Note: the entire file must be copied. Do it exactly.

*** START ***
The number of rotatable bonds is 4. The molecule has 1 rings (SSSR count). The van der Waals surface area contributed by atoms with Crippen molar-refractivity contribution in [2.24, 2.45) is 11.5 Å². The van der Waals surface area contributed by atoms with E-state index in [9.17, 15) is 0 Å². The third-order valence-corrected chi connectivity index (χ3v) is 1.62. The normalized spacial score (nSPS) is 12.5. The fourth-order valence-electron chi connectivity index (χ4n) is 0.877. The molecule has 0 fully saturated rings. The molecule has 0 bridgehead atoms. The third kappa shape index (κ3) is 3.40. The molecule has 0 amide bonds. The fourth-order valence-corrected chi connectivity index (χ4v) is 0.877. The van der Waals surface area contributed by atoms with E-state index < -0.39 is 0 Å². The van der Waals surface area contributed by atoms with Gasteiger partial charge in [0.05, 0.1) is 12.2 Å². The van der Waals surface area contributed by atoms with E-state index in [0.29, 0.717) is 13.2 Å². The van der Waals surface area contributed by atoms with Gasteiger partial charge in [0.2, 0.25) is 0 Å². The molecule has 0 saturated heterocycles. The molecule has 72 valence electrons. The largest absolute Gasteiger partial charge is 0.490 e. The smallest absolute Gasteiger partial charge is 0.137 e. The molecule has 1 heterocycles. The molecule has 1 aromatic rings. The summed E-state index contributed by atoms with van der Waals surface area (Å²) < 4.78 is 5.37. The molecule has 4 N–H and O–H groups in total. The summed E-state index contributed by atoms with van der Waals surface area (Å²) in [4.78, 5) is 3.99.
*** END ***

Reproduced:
The number of rotatable bonds is 4. The molecule has 1 rings (SSSR count). The van der Waals surface area contributed by atoms with Crippen molar-refractivity contribution in [2.24, 2.45) is 11.5 Å². The van der Waals surface area contributed by atoms with E-state index in [9.17, 15) is 0 Å². The third-order valence-corrected chi connectivity index (χ3v) is 1.62. The normalized spacial score (nSPS) is 12.5. The fourth-order valence-electron chi connectivity index (χ4n) is 0.877. The molecule has 0 fully saturated rings. The molecule has 0 bridgehead atoms. The third kappa shape index (κ3) is 3.40. The molecule has 0 amide bonds. The fourth-order valence-corrected chi connectivity index (χ4v) is 0.877. The van der Waals surface area contributed by atoms with E-state index < -0.39 is 0 Å². The van der Waals surface area contributed by atoms with Gasteiger partial charge in [0.05, 0.1) is 12.2 Å². The van der Waals surface area contributed by atoms with E-state index in [0.29, 0.717) is 13.2 Å². The van der Waals surface area contributed by atoms with Gasteiger partial charge in [0.2, 0.25) is 0 Å². The molecule has 0 saturated heterocycles. The molecule has 72 valence electrons. The largest absolute Gasteiger partial charge is 0.490 e. The smallest absolute Gasteiger partial charge is 0.137 e. The molecule has 1 heterocycles. The molecule has 1 aromatic rings. The summed E-state index contributed by atoms with van der Waals surface area (Å²) < 4.78 is 5.37. The molecule has 4 N–H and O–H groups in total. The summed E-state index contributed by atoms with van der Waals surface area (Å²) in [4.78, 5) is 3.99.